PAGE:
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Iconic Norman Rockwell Painting Donated To Museum

This article is more than 5 years old.

One of Norman Rockwell's most recognizable works has been donated to the Stockbridge museum dedicated to his work.

(Courtesy of Norman Rockwell Museum)
(Courtesy of Norman Rockwell Museum)

"Boy and Girl Gazing at Moon (Puppy Love)," originally painted as a cover illustration for an April 1926 Saturday Evening Post, was given last week to the Norman Rockwell Museum in Stockbridge.

Jeremy Clowe, the museum's spokesperson, told WBUR the work brought three times the normal amount of visitors over Valentine's Day weekend.

"We're just very excited about this new addition to the permanent collection," Clowe said. "It's an important work to show that stage of Rockwell's career, and certainly has found a great home here."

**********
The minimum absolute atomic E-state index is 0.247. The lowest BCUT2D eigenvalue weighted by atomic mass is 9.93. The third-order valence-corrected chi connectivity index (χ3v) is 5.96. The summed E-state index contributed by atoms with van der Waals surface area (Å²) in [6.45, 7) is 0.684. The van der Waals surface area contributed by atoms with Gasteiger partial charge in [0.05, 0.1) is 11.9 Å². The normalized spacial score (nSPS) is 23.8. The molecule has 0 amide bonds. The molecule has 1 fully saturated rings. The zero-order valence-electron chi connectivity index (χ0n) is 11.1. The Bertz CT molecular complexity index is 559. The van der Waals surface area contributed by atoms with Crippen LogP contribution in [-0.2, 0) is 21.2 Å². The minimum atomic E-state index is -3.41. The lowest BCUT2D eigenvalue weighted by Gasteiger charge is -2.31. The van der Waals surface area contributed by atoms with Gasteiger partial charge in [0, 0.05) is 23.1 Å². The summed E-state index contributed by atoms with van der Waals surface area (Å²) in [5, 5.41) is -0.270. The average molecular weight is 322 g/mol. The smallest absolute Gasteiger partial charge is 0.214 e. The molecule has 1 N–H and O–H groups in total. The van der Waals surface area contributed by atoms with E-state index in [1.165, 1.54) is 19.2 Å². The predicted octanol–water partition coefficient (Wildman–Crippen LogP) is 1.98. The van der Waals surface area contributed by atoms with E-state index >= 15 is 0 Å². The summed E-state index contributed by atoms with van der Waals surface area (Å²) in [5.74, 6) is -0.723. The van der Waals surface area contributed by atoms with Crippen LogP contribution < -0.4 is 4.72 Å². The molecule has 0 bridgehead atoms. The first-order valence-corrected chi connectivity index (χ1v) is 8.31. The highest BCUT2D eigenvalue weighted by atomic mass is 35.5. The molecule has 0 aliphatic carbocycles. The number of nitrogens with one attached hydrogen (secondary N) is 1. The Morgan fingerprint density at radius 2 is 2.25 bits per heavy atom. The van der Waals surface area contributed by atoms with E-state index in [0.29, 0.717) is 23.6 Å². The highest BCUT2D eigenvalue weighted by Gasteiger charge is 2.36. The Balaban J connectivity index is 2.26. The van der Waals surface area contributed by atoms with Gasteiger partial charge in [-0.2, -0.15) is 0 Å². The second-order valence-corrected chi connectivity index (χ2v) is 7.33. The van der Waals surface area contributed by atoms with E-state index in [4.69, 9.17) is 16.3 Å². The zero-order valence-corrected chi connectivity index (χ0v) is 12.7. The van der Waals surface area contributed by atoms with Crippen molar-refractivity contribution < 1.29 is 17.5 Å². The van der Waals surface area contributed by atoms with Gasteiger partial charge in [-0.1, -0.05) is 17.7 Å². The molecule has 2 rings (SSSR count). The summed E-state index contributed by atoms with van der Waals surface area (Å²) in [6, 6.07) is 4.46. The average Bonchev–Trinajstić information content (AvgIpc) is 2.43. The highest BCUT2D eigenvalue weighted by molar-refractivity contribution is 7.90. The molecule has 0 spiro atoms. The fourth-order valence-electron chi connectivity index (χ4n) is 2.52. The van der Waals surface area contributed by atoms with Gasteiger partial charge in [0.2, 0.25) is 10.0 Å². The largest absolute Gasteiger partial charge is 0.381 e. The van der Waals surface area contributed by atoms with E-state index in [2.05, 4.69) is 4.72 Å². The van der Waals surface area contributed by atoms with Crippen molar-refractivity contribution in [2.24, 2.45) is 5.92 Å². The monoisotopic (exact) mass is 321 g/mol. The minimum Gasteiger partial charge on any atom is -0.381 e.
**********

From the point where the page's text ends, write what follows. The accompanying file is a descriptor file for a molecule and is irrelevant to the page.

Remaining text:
The illustration depicts a young boy and girl sitting on a bench and looking at the moon, their backs facing the viewer. The boy has his arm around the girl's waist, and a puppy sits behind them.

Bill Millis, of High Point, North Carolina, bought the original in 1975 for $27,000. It's now worth an estimated $4 million.

He tells The Berkshire Eagle he considered selling it, but decided to donate it to the museum he has visited many times.

With reporting by the WBUR Newsroom and The Associated Press.

This article was originally published on February 17, 2015.

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